'Despicable' scammers con two Scots out of more than £400,000

An 85-year-old man from Aberdeen was conned out of £200,000 by a man claiming to be from his bank.

‘Despicable’ scammers in Aberdeen con two people out of more than £400,000 iStock

People are being asked to be vigilant after two people in Aberdeen were conned out more than £400,000.

The first victim, an 85-year-old man from the city, was conned out of £200,000 by a scammer claiming to be his bank.

The man said that the victim’s bank account was being investigated due to fraudulent activity, and asked him to transfer £20,000 to an account provided by the scammer.

The victim complied and transferred huge sums of money on a near-daily basis. He was also told to set up internet banking.

He only became suspicious and told a family member after he was contacted by a woman claiming to be from the police, working on the investigation.

Another victim, a 59-year-old business owner, was defrauded out of £210,000 after being told by scammers that his many bank accounts had been compromised.

He was then instructed to transfer his money to a “safe account” via internet banking, after which he transferred all of his money into criminal control.

Chief inspector Darren Bruce said: “The people who carry out these crimes are despicable. They target members of our community and steal their life savings.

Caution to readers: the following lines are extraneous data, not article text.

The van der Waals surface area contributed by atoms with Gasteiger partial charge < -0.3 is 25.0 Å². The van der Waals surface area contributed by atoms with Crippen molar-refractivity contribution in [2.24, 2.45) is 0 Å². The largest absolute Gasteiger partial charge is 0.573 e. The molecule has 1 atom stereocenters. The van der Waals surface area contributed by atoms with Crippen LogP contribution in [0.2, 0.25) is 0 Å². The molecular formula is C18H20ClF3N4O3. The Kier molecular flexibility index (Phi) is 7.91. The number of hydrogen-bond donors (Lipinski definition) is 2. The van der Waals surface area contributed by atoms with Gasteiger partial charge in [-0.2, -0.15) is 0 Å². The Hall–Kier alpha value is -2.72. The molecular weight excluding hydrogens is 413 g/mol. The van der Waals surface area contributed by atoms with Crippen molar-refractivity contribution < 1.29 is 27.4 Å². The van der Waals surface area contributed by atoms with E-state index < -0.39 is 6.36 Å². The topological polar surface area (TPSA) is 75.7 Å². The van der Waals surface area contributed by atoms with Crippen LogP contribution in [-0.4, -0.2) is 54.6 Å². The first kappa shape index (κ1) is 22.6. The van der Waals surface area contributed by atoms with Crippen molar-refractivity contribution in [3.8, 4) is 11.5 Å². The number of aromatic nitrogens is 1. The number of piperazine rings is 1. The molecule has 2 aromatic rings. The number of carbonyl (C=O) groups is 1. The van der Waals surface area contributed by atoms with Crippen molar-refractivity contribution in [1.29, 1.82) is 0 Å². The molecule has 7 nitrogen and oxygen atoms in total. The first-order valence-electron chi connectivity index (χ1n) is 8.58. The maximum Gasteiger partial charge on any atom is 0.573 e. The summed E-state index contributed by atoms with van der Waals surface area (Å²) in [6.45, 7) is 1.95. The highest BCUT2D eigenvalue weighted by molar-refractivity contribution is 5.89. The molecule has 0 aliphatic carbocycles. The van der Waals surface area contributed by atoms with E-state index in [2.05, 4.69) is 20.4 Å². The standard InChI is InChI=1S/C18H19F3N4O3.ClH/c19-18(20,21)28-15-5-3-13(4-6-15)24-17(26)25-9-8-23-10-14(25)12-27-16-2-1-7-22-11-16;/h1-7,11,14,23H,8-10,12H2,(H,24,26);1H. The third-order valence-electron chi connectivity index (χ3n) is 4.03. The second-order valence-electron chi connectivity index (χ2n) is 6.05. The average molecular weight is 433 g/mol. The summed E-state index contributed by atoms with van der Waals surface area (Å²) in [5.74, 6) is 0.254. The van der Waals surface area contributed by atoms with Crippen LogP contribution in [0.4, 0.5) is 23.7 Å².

“The scammers gained the victims confidence to ensure they parted with large sums of money.

“Criminals pretend to be from a legitimate bank, then contact the victims by telephone to warn of suspicious activity on their accounts.

“They convince the victim to transfer money to ‘safe accounts’. This type of fraud is known as ‘Authorised Push Payment’.

“We would like to make the public aware of these calls to ensure that their elderly or vulnerable family members, friends and neighbours are also aware of these types of scams.”

He added that no reputable bank or financial institution would ask for banking details or passwords over the phone, and advised people to not share any personal information.

Instead, ask the person where they got your information and the reason for the call, also making a note of what they are asking for.

“Be suspicious as to who is calling you, and make every effort to ensure that the person at the end of the line is legitimate and represents who they claim to be,” he said.

“Do not be afraid to take details; there is nothing wrong with declining their requests and ending the call.”

Anyone with information regarding these incident should contact officers through 101, quoting reference 1345 of May 28.

Alternatively, Crimestoppers can be contacted through 0800 555 111, where anonymity can be maintained.

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